When a crime is committed, prosecutors have one goal: prove, beyond a reasonable doubt, that the defendant is guilty of a criminal act. Though courtroom dramas and police procedural shows make this look quite simple, life isn’t very much like TV; criminal defense lawyers and legal defense teams work their hardest to defend their clients and push the reasonable doubt to the best of their ability.
Regardless of which side is “right,” there are rules to follow; that’s where the four elements of a crime come in. An element of a crime is one of a set of facts that must all be proven to convict a defendant of a crime. Prosecutors are tasked with providing evidence that is credible and sufficient to prove (beyond a reasonable doubt, of course) that the defendant committed each element of the particular crime charged. Let’s break them down.
Mental state (mens rea): Mens rea refers to the crime’s mental elements, specifically those associated with the defendant’s intent; the criminal act must be voluntary or purposeful. Mens rea is almost always a necessary component in order to prove that a criminal act has been committed.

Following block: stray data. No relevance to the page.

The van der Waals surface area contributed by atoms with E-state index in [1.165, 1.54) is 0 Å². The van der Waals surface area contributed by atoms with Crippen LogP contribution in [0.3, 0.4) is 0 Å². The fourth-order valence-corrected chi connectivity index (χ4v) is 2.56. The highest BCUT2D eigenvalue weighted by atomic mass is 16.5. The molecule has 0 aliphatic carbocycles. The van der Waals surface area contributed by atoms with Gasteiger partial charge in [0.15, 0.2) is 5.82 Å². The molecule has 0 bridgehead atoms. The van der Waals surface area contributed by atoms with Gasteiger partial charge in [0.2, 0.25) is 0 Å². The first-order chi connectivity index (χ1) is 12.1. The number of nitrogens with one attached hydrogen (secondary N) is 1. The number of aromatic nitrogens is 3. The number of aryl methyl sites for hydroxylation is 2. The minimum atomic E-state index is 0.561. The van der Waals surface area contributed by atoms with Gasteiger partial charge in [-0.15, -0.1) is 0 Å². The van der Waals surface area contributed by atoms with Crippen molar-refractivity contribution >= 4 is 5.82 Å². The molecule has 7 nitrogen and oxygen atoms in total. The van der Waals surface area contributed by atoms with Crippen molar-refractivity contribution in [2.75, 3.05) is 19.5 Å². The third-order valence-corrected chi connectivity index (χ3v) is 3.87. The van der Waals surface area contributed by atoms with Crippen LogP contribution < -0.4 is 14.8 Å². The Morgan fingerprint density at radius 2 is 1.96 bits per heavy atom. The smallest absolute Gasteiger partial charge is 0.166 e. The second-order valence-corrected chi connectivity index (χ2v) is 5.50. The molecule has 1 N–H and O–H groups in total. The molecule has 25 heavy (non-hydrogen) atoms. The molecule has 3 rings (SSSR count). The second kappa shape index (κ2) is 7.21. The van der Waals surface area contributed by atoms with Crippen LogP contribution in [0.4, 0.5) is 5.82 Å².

Conduct (actus reus): Actus reus is required for all crimes. That is, a criminal act (or unlawful omission of act) must have occurred. Basically, this means you can’t be punished for thinking criminal thoughts if you’ve never acted on them.
Concurrence: Mens rea and actus reus must occur at the same time; the criminal intent must precede or exist at the same moment the criminal act occurs. For criminal liability to occur, there must be either overt and voluntary action.
Causation: Many crimes include an element where actual harm must occur. For example, homicide requires a killing, and aggravated battery requires serious bodily injury — without those respective outcomes, the crimes could not have actually been committed.
From DUI law to hard-hitting criminal offenses, legal defense teams and criminal attorneys will be there to inform defendants of their rights and provide counsel. Whether you’re defending yourself from a crime or are seeking to convict someone else of committing one, you are always entitled to legal representation: the Sixth Amendment guarantees it.